In May 2004, the Society launched its Patient Information Series in the AJRCCM. The series, which is also available electronically on the ATS Web site, now includes more than 30 one-page, front and back flyers on topics ranging from fiberoptic bronchoscopy and arterial catheterization to sleep studies, sarcoidosis and oxygen therapy. These materials serve as a resource for healthcare providers, patients and others with a need for accurate, user-friendly information on key topics related to lung disease.

ATS Assemblies[edit]

The diverse interests of members are represented by the Society’s 13 specialty-specific assemblies and 3 sections, which play a large role in planning the International Conference and in developing statements and guidelines.

ATS Committees[edit]

Specific aspects of ATS activities are overseen by more than 27 committees, which are formed and reappointed as the current President sees fit. Generally, committees meet twice a year to discuss ATS business, in addition to communicating via conference call.

Research[edit]

In late 2002, the ATS created a new program to enhance the Society’s commitment to discovering new knowledge and advancing patient care. Over the last seven years, the ATS Research Program has grown tremendously, providing more than $7.5 million in grants to 76 young researchers worldwide investigating a wide spectrum of lung diseases, ranging from asthma and COPD to pulmonary fibrosis and alpha-1 antitrypsin. The program has also funded the career development of 24 pulmonary and critical care fellows.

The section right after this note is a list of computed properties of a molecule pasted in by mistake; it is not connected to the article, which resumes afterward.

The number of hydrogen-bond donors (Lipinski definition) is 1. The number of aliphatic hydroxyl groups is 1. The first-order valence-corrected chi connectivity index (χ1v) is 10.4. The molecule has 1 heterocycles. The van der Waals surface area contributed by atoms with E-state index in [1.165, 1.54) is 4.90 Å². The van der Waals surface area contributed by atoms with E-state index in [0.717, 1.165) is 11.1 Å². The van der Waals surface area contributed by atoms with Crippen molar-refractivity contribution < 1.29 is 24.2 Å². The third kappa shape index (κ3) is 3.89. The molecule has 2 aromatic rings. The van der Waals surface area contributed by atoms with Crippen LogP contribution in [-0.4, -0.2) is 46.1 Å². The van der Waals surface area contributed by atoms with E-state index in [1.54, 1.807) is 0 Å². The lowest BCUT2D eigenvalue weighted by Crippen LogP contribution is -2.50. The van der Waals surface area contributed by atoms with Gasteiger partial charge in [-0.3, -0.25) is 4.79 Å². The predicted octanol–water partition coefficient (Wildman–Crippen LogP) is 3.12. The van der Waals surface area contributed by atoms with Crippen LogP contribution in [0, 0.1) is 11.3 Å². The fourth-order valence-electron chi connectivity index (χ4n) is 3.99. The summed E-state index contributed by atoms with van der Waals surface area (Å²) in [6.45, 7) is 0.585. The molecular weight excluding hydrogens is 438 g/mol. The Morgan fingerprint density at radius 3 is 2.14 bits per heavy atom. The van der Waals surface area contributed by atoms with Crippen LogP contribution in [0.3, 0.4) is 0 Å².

ATS Public Advisory Roundtable (PAR)[edit]

PAR is the arm of the ATS that incorporates patient and family perspectives into the Society’s activities. Comprising 15 member organizations representing individuals affected by lung disease, PAR works with the ATS to advance shared educational, research, patient care and advocacy goals.

ATS Chapters[edit]

With the overarching goal of advancing the Society’s mission, each chapter represents a state or other geographical area and includes, in its membership ATS members. Chapters provide a national forum in which to address issues of education, practice, research and public policy. They may also receive CME credits for their educational events through a system of joint sponsorship.

Advocacy[edit]

Through its office Government Relations program in Washington D.C., the ATS fights for improved respiratory health for patients in the U.S. and around the globe. The Society is actively involved securing funds for basic and clinical research, establishing global TB and tobacco control policies, enforcing the Clean Air Act, and lobbying for fair reimbursement for physician services under Medicare and other insurers.

ATS International Activities[edit]

The ATS works to engage its members around the globe, while also forming productive partnerships with other international respiratory organizations, including the European Respiratory Society, the Latin American Thoracic Society and Asian Pacific Society of Respirology, among others. It also works with international governmental organizations such as the World Health Organization in partnerships like the Stop TB Partnership and the Global Alliance against Respiratory Disease.

See also[edit]

References[edit]

  1. ^ Joseph Wallace, Colleagues in Discovery: One Hundred Years of Improving Respiratory Health. ISBN 1-931688-17-6.

External links[edit]